Over Labor Day weekend we cleared out our storage unit and brought all the furniture back to our home. Some pieces found homes on the newly tiled areas of the house, while the majority of pieces were unceremoniously stuffed into our front bedroom, now jokingly referred to as the Room of Requirement. #harrypotterfans
Eventually, once the rest of our floors are finished, we’ll move some pieces back into the rest of the house. Others we hope to re-home via Craigslist and our neighborhood’s fall yard sale, as we really have too much furniture for our small home.
Perhaps this is why Chris was rather surprised when I brought home a new piece of furniture Friday. Crazy? Maybe, maybe not.
After nine years of marriage, we have amassed a collection of furniture, small and large, more and less useful. Although pieces with a smaller footprint are ideally sized for our home, we also need furniture with enough room to hold our belongings. Pieces that don’t serve a particularly useful purpose must go, whereas pieces like our behemoth of a black bookcase surprisingly must stay. #bibliophiles
For awhile now, I’ve been looking for just the right piece of furniture to provide storage for our home “administration station.” I’ve tried to use our existing furniture (and various combinations thereof) for this purpose to no avail, as our mail and papers usually end up piled up on various surfaces around the house. We pay our bills on time but procrastinate when it comes to all other things paper-related.
I’ve come to the realization that we suffer from three paper-oriented problems:
- Our administrative things do not fit in one location, and having to transfer them from one place to another adds an extra step to an already seemingly insurmountable task. This is akin to people dropping coats in the floor instead of opening a closet door to hang them up. Most professional organizers recommend providing coat hooks instead, as it eliminates one extra step needed for task completion. But we have another problem…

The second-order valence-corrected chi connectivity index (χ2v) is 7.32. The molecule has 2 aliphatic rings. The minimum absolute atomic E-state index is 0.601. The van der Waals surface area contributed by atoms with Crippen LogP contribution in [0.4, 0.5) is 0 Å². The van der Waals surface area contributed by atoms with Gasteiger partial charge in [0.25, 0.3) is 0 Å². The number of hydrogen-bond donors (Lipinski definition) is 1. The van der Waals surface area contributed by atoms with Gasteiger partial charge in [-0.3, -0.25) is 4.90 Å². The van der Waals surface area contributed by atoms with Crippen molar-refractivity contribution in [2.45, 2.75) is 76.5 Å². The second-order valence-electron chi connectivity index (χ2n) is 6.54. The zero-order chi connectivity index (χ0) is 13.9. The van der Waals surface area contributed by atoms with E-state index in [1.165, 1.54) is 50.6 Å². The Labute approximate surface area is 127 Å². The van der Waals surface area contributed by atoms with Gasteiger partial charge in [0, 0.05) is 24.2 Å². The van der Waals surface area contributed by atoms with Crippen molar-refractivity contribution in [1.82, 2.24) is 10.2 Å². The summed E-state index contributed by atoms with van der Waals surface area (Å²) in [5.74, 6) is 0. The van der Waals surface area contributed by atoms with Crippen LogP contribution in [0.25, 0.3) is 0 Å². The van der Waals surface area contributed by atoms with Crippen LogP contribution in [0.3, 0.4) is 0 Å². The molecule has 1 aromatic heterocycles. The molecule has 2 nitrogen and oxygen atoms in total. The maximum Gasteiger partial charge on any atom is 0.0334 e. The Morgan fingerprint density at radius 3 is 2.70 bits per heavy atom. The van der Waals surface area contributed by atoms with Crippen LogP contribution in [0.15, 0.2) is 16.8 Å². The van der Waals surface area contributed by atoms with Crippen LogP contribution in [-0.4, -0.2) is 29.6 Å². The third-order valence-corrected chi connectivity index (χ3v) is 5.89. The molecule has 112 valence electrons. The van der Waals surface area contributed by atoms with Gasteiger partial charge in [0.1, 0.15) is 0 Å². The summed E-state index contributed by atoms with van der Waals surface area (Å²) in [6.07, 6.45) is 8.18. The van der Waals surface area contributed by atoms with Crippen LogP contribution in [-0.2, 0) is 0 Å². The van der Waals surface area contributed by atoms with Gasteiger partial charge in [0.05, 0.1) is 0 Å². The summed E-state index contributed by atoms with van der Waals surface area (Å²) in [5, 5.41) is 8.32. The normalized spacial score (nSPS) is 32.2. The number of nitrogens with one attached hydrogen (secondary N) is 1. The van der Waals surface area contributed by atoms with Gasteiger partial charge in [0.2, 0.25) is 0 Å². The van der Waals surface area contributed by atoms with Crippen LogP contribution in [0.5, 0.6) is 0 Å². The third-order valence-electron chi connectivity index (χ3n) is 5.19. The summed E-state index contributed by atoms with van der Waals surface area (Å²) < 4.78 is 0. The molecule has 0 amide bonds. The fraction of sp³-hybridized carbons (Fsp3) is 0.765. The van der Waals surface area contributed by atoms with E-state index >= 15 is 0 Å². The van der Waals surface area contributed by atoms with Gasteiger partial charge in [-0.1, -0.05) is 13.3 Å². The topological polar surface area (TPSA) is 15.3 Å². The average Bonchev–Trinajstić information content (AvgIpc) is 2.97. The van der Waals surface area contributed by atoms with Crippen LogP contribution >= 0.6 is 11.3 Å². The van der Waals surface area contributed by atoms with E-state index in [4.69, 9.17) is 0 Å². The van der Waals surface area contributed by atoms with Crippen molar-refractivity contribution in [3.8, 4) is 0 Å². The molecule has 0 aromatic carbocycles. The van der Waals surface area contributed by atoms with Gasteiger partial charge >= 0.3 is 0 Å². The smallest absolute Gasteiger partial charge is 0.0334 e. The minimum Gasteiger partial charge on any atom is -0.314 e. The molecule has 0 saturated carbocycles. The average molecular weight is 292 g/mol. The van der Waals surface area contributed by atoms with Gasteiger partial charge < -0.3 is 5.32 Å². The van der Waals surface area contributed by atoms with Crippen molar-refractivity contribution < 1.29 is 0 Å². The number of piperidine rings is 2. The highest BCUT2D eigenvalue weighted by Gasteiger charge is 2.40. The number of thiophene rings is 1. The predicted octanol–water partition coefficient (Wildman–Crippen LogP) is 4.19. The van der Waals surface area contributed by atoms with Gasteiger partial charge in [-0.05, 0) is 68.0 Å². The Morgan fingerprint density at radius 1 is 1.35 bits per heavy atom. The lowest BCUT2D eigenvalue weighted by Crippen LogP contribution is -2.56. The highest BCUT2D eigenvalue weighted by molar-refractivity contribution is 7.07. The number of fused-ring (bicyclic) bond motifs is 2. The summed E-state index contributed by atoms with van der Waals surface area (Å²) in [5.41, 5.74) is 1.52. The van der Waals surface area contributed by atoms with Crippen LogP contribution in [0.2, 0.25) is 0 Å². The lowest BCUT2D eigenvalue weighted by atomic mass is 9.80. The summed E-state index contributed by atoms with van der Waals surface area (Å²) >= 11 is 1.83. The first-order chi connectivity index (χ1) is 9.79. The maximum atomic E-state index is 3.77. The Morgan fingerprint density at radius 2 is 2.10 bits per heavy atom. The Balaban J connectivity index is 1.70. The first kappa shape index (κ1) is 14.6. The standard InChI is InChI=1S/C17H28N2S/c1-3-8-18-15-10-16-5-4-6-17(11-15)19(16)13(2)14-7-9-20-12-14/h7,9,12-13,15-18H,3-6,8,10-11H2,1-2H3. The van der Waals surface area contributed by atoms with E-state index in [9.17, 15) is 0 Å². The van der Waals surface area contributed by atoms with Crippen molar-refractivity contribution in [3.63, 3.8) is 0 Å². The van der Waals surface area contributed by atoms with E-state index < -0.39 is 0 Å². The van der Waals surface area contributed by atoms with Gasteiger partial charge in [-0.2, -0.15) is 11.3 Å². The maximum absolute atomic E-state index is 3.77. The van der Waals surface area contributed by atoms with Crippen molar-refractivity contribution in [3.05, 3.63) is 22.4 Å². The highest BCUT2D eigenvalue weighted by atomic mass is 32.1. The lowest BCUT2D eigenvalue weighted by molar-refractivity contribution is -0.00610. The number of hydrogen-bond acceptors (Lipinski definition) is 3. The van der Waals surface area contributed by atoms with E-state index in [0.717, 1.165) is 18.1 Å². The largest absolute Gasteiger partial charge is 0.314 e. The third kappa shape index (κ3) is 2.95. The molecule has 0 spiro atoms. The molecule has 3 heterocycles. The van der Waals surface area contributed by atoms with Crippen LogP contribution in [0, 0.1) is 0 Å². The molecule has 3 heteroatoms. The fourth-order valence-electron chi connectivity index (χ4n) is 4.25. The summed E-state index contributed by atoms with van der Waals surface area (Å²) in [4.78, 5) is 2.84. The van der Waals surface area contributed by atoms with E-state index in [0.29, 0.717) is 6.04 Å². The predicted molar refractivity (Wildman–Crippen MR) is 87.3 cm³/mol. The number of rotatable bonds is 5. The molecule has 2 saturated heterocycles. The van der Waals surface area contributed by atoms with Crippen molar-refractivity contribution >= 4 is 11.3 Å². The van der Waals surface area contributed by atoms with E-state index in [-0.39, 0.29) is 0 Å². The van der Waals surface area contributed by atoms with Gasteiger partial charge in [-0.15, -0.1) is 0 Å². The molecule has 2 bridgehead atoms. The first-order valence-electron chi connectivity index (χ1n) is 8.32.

- The equivalent of coat hooks when it comes to paperwork is keeping papers out in the open, such as in file sorters, stackable trays, etc., but seeing papers stresses me out, paralyzing me further and ensuring the piles will keep growing. But…
- Keeping files obscured in file cabinets or other closed containers means out of sight, out of mind. If we can’t see the papers, we don’t do anything with them either.
On a side note, isn’t interesting that our lack of action (allowing papers to pile up instead of dealing with them straight away) enables inanimate objects (stacks of papers) that are otherwise unable to act independently to wield power over us? By not going on the offensive against paperwork (aka procrastinating), we must always be on the defensive, perpetually fleeing from or fighting an inanimate object!
So what’s a family to do?
Given three challenges, I thought that perhaps a singular, small, yet storage-rich piece of furniture dedicated to containing the disaster all in one location might improve matters a wee bit. While running errands on Wednesday, I popped into a local consignment store and happened upon this treasure:
At 48″ in length, it is well suited to our small space, but its drawers are deep and wide, providing sufficient storage for all of our things. I talked the salesperson into reducing the price and making a slight repair before bringing it home with me Friday. Before buying, I inspected the workmanship and the original furniture marker, which turns out to be John Widdicomb of Grand Rapids. Based on the particular label, our piece is from the 1940s–not exactly an antique but definitely vintage. Sometimes the thrill of the find is equal to the thrill of the hunt!
In the next post, I’ll explain how I plan to utilize this piece to improve our paper problem. As for now, Hermes has claimed it as his own.